Man Ray (born Emmanuel Radnitzky, 27Aug1890 – 18Nov1976) was an American modernist artist who spent most of his career in Paris, France.
He was a significant contributor to the Dada and Surrealist movements, although his ties to each were informal. He produced major works in a variety of media but considered himself a painter above all.
Ray's work was not appreciated during his lifetime, with the exception of his fashion and portrait photography; especially in his native United States.
Nevertheless, his reputation has grown steadily in the decades since.
Wikipedia, more...



Diane Airbus, Photographer

Today I visited the Diane Arbus exhibition at FOAM (Photography Museum Amsterdam).
A truly impressive amount of the weird and wonderful caught on camera.
After I made that one photo it was pointed to me that photography was not allowed. The small images are all from the internet (Google Images) And seen on display except that one photograph of Diane herself.

Diane Arbus (b.14Mar1923 – d.26Jul1971) was an American photographer and writer noted for black-and-white square photographs of "deviant and marginal people (dwarfs, giants, transgender people, nudists, circus performers) or of people whose normality seems ugly or surreal".

In 1972, a year after she committed suicide, Arbus became the first American photographer to have photographs displayed at the Venice Biennale. Millions of people viewed traveling exhibitions of her work in 1972–1979 In 2006, the motion picture 'Fur', starring Nicole Kidman as Arbus, presented a fictional version of her life story.

Diane Arbus on Wikipedia
"Diane Arbus: The Weird and the Wonderful " on The Reel Foto (a blog about photography)



Older Than Mty Old Man Now - Loudon Wainwright III

Loudon Snowden Wainwright III (b. 05Sep1946) is a Grammy Award-winning American songwriter, folk singer, humorist, and actor.
Wainwright is perhaps best known for the 1972 novelty song 'Dead Skunk (in the Middle of the Road)' and for playing Captain Calvin Spalding (the 'singing surgeon') on the American television show, M*A*S*H.
Using a witty, self-mocking style, Wainwright has recorded over 20 albums on 11 different labels. Three of his albums have been nominated for Grammy Awards: I'm Alright (1985) and More Love Songs (1986).
In January 2010, he won the Grammy for Best Traditional Folk Album for 'High Wide & Handsome: The Charlie Poole Project'.
That Charlie Poole album was the first one I bought of his work.

According to his own liner notes, Wainwright entered a period of deep depression following the death of his mother in 1997 and believed he could never write again. Retreating to his mother's cabin in the woods, he underwent therapy and gradually recovered, eventually recording the soul-baring 'Last Man on Earth' in 2001. Since then his recording career has mostly returned to its previous frequency.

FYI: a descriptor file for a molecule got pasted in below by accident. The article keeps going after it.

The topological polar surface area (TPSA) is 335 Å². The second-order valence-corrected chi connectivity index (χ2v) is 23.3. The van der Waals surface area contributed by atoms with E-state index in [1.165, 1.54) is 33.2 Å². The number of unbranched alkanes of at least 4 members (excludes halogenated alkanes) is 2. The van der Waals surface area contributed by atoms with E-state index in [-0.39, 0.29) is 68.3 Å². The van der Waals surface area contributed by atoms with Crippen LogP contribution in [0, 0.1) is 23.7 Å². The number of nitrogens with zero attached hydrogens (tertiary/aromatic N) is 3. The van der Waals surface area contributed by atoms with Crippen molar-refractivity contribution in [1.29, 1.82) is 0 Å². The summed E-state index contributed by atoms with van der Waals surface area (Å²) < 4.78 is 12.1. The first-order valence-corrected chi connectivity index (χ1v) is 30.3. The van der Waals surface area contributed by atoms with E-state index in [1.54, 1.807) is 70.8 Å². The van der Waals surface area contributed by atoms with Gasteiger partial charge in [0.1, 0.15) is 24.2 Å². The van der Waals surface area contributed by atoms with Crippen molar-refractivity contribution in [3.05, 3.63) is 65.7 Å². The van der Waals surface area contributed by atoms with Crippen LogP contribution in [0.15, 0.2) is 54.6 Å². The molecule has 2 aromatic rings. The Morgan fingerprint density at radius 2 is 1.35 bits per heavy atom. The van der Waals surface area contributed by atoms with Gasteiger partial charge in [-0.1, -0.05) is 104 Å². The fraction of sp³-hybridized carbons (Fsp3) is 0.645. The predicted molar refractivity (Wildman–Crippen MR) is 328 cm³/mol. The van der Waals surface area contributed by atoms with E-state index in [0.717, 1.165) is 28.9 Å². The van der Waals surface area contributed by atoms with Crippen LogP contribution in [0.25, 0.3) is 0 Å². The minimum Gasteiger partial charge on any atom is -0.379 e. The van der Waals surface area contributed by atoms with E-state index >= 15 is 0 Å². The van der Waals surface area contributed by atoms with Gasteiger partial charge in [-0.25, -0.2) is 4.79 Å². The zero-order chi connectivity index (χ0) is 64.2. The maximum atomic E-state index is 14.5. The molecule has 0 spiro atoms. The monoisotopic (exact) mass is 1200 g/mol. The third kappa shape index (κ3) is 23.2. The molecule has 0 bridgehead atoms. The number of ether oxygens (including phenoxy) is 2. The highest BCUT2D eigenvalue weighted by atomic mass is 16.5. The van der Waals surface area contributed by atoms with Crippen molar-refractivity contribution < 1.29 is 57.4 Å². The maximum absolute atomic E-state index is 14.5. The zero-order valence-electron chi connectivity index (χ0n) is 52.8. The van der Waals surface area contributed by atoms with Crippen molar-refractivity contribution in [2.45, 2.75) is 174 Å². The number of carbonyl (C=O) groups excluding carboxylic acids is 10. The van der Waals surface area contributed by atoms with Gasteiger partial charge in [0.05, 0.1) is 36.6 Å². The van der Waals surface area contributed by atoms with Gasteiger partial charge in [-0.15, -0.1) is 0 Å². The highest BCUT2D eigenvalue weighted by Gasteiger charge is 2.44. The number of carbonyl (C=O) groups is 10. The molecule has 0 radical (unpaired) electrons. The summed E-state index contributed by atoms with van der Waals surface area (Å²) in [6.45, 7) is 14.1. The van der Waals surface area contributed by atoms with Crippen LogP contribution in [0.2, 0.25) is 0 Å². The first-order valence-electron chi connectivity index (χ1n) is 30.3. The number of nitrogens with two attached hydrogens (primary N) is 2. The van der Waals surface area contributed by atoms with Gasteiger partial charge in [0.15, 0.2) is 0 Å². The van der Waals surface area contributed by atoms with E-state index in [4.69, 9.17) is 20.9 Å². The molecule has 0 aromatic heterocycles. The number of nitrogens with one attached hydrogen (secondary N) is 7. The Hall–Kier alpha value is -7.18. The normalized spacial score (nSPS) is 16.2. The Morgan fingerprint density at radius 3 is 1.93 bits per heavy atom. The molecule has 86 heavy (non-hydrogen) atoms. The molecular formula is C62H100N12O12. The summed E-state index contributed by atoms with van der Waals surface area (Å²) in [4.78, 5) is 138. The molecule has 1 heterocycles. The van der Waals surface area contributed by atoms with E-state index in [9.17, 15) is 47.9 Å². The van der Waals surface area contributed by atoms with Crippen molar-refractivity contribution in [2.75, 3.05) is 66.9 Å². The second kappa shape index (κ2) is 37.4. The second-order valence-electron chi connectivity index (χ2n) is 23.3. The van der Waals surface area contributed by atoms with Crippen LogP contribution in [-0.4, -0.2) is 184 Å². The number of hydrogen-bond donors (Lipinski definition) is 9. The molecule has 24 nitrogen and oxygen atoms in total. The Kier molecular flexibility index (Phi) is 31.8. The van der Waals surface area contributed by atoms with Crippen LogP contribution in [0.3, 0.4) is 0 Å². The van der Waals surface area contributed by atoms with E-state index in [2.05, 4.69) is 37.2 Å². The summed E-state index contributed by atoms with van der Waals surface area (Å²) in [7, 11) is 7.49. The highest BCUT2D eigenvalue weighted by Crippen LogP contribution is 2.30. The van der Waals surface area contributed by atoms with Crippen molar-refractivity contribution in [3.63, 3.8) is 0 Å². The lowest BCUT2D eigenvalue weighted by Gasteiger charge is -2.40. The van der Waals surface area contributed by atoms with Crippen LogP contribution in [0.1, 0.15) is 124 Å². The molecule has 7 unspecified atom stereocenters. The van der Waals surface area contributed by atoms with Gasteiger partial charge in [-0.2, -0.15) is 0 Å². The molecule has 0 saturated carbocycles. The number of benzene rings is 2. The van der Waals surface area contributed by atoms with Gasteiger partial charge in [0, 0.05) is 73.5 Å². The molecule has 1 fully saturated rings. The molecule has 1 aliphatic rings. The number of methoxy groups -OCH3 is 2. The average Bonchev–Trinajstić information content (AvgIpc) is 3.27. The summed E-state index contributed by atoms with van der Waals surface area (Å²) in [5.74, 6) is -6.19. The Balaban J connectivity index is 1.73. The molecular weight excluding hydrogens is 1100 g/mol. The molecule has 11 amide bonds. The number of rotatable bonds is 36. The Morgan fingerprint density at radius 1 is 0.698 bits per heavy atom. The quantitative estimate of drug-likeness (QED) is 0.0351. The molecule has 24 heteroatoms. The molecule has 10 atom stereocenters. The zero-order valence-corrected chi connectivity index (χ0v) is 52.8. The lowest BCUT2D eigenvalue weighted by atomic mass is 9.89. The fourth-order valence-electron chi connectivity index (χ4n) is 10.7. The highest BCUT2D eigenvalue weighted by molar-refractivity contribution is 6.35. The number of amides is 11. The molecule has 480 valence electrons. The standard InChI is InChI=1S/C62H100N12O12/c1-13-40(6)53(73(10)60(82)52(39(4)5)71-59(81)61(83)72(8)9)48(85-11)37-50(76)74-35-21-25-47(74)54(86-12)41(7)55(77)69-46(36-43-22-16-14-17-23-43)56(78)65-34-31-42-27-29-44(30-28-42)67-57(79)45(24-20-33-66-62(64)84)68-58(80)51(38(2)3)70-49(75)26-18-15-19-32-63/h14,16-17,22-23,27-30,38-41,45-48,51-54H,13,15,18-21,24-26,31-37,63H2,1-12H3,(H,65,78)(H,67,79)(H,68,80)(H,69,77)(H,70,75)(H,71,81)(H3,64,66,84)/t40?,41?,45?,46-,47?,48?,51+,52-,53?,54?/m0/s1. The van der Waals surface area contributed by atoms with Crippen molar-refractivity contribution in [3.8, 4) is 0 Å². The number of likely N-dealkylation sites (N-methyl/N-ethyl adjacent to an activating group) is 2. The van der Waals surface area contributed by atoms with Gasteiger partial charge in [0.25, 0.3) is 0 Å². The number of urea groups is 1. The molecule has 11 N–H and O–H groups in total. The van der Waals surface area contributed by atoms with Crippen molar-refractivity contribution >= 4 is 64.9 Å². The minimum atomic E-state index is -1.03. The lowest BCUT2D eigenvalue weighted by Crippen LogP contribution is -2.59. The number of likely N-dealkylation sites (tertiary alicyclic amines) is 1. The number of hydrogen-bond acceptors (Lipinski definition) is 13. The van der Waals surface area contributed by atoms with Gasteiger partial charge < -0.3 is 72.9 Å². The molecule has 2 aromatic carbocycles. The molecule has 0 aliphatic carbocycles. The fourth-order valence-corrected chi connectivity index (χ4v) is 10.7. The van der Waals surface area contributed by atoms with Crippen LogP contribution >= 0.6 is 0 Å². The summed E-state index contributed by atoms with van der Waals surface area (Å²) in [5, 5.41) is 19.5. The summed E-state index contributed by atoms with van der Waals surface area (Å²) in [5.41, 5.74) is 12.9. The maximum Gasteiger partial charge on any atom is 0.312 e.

In September 2006, Wainwright and musician Joe Henry began composing the music to the Judd Apatow film, Knocked Up, which was released on 01Jun07.
I recently bought my first album made by Joe Henry, you'll find a note on it further down this page.

This album 'Older Than My Old Man Now' is very nicely produced, glad I have instead of a mere download to my computer. The lyrics are included, produced in a nice booklet which also has portraits of guest appearances: Ramblin' Jack Elliott, Kate McCarrigle, Barry Humphries a.k.a. Dame Edna ('Remember Sex'', hilarious!) and Chris Smither. Other photos make this a very personal document.

Great music by a master storyteller!




Candy Store Kid by Ian Siegal

This is the first music I bought made by Ian Siegal: 'Candy Store Kid', by Ian Siegal and the Mississippi Mudbloods.
This CD was quite a revelation for me, really liked it.
'So Much Trouble' is my favourite.
The album is nicely produced, with one serious flaw though: no lyrics included.

Oh and it so happened I watched a dvd today, 'The Blues' by Martin Scorsese.
From that box I watched 'The Soul of a Man', written and directed by Wim Wenders. Alvin Youngblood Hart plays on that dvd and he features on this CD by Ian Siegal too!
Besides Alvin Youngblood Hart, this CD sees the following other musicians performing:
Luther Dickinson, Cody Dickinson, Garry Burnside, Lightnin' Malcolm and singers Stefanie Bolton, Sharisse Norman & Shontelle Norman.

Pity about those missing lyrics, though.




PING PONG - Simon Carmiggelt

Simon Carmiggelt was a Dutch writer (b.07oct1913 – d.30nov1987) and columnist, who became particularly famous for his newspaper columns ('Kronkel', in Het Parool) and his appearances on tv (he read some of his work, this was early days of television).

It was only after I'd read this book that I became aware this book was published (a selection from his columns) in 1954!
Compared to some of his other work I was particularly struck by his craftsmanship building round, flourishing sentences. To show how contemporary his work is: during the 1990s, and even more recent, much of his work was published again; 'Ping Pong' was republished (in one book, with 'Vergeet Het Maar') in 1998.

Carmiggelt describes himself, in the closing chapter of this book, as a journalist, not a writer. He reports from what we call these days 'the public domain'; as a fly on the wall he has a keen eye for observation and a pleasant wry sense of humour.
Wikipedia (Dutch)
Wikipedia (English)

Simon Carmiggelt

From www.dbnl.nl Simon Carmiggelt's anthology: